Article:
The Company is also becoming increasingly frustrated at the impasse, and they all know how it’s likely going to end. They have a quick discussion over their mind link and decide that if they have to make threats of their own, they will.
“You're telling us that our only option is to deliver the head of our friend?” asks Morningstar.
“You have had ample opportunity to come up with an alternate solution,” says Strug.
“We did not have time to find a solution,” says Morningstar. “The curse started to take effect almost immediately. So we are here.”
Strug snarls. “If you had honestly been making that attempt, the curse would have gone dormant! Please do not lie again in so transparent a manner.”
“We do have several other obligations...” says Morningstar.
“Which are not my concern!” screams Strug.
Ernie has had enough. “Look. Here is the bald truth. Taking Aravis’s head will not give you the Maze. We have never physically held or possessed the Maze. We do not believe it can be held or possessed, or removed from its host in any way save by the consent of the person who controls it. And, having returned it to you as we promised, you have two other options. Your Goddess can release us from our promise, or we can lay waste to this temple.”
Strug blinks in disbelief.
“Are you threatening us?” he growls.
“I would consider it a negotiating point,” says Aravis.
Are you threatening us?! repeats Strug. This time his words are backed by the hoots and hollers of the myriad hidden creatures in the upper floors of the buildings.
“We are much more powerful than the last time we were here,” says Ernie. “We do not want violence. But you are being extremely inflexible to the unfortunate truth that we cannot give you the Maze.”
Strug stares for a moment at Ernie, and at Morningstar, and Aravis.
“Perhaps you are right,” he says at last. “Perhaps we should discuss this with my master. Follow me.”
He turns and walks away from them, across the muddy courtyard.
“Finally,” mutters Ernie under his breath.
The Company begins to follow him, thinking that at last they’ll get some satisfaction from Shreen the Fair. But Strug has no intention of taking them that far. No, having been threatened by these double-crossing infidels, he has decided to take the risk that the Maze can be removed later from Aravis’s lifeless head.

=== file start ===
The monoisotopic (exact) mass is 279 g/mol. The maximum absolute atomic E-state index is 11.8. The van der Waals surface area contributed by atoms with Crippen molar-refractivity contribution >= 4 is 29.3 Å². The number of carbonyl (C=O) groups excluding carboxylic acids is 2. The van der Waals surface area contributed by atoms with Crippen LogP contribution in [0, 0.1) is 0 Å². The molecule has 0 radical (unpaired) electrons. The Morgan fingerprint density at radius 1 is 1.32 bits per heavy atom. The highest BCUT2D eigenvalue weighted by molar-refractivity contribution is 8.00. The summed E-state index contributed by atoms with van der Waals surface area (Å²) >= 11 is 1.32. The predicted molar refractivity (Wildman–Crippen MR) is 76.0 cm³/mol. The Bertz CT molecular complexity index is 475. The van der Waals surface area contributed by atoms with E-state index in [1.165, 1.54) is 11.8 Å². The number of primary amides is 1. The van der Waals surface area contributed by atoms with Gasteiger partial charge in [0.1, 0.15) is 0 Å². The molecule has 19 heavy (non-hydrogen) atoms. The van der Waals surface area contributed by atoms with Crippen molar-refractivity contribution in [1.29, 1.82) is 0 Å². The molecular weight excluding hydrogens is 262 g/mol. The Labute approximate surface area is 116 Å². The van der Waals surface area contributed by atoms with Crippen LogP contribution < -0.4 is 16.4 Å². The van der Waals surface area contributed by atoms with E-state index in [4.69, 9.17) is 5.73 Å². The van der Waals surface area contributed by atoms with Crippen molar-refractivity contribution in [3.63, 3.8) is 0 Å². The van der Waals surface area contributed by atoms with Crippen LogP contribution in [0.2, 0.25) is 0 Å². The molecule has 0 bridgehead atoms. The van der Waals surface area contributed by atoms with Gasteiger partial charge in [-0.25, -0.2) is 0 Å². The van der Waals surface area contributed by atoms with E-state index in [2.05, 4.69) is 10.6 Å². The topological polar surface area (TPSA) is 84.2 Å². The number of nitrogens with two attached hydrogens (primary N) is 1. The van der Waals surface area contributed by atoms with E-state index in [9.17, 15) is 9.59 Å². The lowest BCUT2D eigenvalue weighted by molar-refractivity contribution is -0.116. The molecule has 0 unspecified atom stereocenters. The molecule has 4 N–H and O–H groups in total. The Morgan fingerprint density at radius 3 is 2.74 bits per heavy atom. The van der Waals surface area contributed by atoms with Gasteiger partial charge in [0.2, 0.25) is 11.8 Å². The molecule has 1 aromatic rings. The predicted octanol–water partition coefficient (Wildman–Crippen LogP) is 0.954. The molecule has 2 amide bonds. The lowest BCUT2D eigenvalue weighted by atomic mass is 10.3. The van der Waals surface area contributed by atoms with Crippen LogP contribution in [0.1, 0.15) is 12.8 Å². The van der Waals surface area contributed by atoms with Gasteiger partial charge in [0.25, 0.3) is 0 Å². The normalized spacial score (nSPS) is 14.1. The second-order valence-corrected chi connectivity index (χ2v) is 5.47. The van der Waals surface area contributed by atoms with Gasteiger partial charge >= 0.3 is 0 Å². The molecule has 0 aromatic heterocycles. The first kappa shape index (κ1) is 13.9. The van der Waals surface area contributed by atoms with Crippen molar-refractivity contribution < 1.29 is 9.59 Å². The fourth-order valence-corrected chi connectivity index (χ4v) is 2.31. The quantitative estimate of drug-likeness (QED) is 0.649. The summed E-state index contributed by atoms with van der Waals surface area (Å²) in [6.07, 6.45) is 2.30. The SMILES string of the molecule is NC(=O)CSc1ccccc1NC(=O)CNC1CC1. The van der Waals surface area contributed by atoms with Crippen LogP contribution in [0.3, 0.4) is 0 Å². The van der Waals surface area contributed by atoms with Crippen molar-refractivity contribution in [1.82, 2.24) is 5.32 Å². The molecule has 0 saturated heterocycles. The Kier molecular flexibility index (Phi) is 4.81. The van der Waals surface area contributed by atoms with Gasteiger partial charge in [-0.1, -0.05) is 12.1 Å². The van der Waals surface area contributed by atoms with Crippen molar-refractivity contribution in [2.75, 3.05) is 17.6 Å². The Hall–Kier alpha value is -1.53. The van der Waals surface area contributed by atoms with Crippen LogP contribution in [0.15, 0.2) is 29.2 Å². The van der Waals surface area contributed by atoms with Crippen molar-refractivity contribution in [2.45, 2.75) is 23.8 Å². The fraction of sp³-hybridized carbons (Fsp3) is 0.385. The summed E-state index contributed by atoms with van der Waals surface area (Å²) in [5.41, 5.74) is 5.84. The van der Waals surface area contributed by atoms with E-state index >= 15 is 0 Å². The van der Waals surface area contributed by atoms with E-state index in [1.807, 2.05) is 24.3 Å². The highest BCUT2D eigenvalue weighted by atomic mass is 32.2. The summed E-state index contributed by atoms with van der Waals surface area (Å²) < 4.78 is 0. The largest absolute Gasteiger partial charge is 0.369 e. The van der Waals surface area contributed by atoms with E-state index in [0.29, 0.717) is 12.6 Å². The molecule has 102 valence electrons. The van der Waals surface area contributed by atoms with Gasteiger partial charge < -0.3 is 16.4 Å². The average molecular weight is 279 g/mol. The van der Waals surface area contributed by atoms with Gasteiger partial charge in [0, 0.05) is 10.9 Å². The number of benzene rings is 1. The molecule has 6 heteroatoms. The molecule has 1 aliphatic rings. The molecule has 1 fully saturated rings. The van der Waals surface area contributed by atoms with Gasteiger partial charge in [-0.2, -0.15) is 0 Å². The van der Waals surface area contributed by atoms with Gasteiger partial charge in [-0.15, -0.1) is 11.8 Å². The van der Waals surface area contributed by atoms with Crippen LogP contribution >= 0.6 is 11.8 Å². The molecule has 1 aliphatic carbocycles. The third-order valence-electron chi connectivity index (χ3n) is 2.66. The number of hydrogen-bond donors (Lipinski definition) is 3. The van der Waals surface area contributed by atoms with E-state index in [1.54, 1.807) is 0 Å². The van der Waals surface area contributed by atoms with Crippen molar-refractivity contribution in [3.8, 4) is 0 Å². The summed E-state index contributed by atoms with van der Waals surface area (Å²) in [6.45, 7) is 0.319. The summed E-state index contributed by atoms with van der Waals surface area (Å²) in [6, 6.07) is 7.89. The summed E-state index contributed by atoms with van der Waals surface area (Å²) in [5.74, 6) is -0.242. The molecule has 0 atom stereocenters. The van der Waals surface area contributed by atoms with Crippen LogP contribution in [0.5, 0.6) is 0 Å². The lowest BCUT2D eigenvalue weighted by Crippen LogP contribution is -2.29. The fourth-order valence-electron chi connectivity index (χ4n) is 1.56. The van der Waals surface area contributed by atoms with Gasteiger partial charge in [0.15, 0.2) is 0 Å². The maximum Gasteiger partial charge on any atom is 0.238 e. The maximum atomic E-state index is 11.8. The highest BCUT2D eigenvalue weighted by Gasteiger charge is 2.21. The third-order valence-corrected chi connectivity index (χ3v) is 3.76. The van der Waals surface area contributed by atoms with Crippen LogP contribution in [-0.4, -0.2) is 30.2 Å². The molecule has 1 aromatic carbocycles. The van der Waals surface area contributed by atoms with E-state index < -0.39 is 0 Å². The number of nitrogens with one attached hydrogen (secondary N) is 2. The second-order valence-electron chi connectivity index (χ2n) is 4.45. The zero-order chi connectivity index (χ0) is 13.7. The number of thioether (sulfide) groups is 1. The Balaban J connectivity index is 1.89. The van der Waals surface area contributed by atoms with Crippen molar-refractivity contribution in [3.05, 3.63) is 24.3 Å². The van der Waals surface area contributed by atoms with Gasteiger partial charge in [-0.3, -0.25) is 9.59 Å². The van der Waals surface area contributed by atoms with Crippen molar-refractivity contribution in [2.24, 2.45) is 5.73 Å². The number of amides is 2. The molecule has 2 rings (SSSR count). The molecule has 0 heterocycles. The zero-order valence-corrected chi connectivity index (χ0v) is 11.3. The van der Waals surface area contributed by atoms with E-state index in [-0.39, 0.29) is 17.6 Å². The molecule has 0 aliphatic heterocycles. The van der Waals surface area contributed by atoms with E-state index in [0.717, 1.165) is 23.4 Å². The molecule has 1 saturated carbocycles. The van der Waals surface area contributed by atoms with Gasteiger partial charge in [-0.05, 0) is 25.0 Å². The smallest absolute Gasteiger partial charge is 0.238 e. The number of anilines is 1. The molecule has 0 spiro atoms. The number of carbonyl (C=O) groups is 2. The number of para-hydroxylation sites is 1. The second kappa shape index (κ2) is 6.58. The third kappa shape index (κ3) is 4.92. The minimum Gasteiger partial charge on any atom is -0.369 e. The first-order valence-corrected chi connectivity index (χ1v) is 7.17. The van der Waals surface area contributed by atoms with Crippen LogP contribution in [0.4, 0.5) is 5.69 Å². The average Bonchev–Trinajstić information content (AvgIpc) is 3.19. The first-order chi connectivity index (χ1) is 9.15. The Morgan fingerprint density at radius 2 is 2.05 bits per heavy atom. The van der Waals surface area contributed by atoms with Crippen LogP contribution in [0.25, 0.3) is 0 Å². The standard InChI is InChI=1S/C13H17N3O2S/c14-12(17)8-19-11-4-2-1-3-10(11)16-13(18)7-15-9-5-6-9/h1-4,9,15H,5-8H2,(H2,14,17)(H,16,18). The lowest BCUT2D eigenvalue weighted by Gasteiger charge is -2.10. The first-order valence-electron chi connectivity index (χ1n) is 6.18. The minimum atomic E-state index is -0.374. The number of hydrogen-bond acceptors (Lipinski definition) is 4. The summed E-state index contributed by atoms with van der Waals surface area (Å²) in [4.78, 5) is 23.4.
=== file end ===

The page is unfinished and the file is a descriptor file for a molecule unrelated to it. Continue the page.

He raises his hand, and the assault from the darkness begins.
...to be continued...
Last edited by Sagiro; Friday, 4th July, 2014 at 02:39 AM.
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Sunday, 18th May, 2008, 08:54 AM #2
Minor Trickster (Lvl 4)
Heh, good tactics on The Companies part. Getting in with their weapons is definitely a good thing.
Sunday, 18th May, 2008, 03:24 PM #3
Myrmidon (Lvl 10)
Indeed. One of the most problematic sessions I've ever DMed really went off the rails because under a similar circumstance, my PCs agreed to surrender their weapons. It meant they were negotiating from such a position of weakness that frustration was almost inevitable-- either I had to be unreasonable in how I played the NPCs, or they had to accept a really raw deal. It was... not so good.
But yay additional Sagiro storyhour!
Storyhour plugs: Aphonion Tales, a storyhour that I write (mostly) about a campaign in which I'm a player.
The Journals of Konrad Jagger, Licensed Diabolist, a storyhour I write set in the same world as Aphonion Tales, but about different characters.
Orichalcum's Way Cool Roman Storyhour, in which I'm a player.
Welcome to the Halmae, a nifty storyhour about a campaign for which I occasionally Council of Evil.
Sunday, 18th May, 2008, 04:10 PM #4
Lama (Lvl 13)
Holy... a new thread! When was the last time THAT happened?!
( Well, a cursory examination of the first post of the last thread tells me that is was January 21st, 2002, right after the Great Crash. Almost 6 1/2 years ago! Crickey! (R.I.P. Steve Irwin). )
Good name in man and woman, dear my lord,
Is the immediate jewel of their souls.
Who steals my purse steals trash; 'tis something, nothing;
'Twas mine, 'tis his, and has been slave to thousands;
But he that filches from me my good name
Robs me of that which not enriches him
And makes me poor indeed.
-Iago, Shakespeare's Othello, Act III. Scene III. Lines 180-186.
Sunday, 18th May, 2008, 05:02 PM #5
did you put a link to this thread in your old thread?
Wya Can,t i splel
Sunday, 18th May, 2008, 05:17 PM #6
Thaumaturgist (Lvl 9)
I have now. Thanks!Originally Posted by darkhall-nestor
Sunday, 18th May, 2008, 07:29 PM #7
Lama (Lvl 13)
I like the last little double-cross from Strug. I'm going to have to use that sometime!
Red Hot Swing
"In Inspired Sarlona, nightmares have you!" -Klaus
Sunday, 18th May, 2008, 10:33 PM #8
Gallant (Lvl 3)
I bet the party really wanted to throw down, but couldn't strike the first blow in good conscience. Sweet!
Never pet a burning dog.
Monday, 19th May, 2008, 11:14 AM #9
Waghalter (Lvl 7)
This is always the problem with heroes, isn't it?Originally Posted by Hammerhead
No matter how evil you know your opposition is, you have to let them ambush you sometimes...
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Monday, 19th May, 2008, 01:10 PM #10
A 1e title so awesome it's not in the book (Lvl 21)
Strug is one squirrelly, backstabbing little bastard. He better get what's coming to him!
- Piratecat, EN World Admin. Now writing TimeWatch, an investigative time travel game.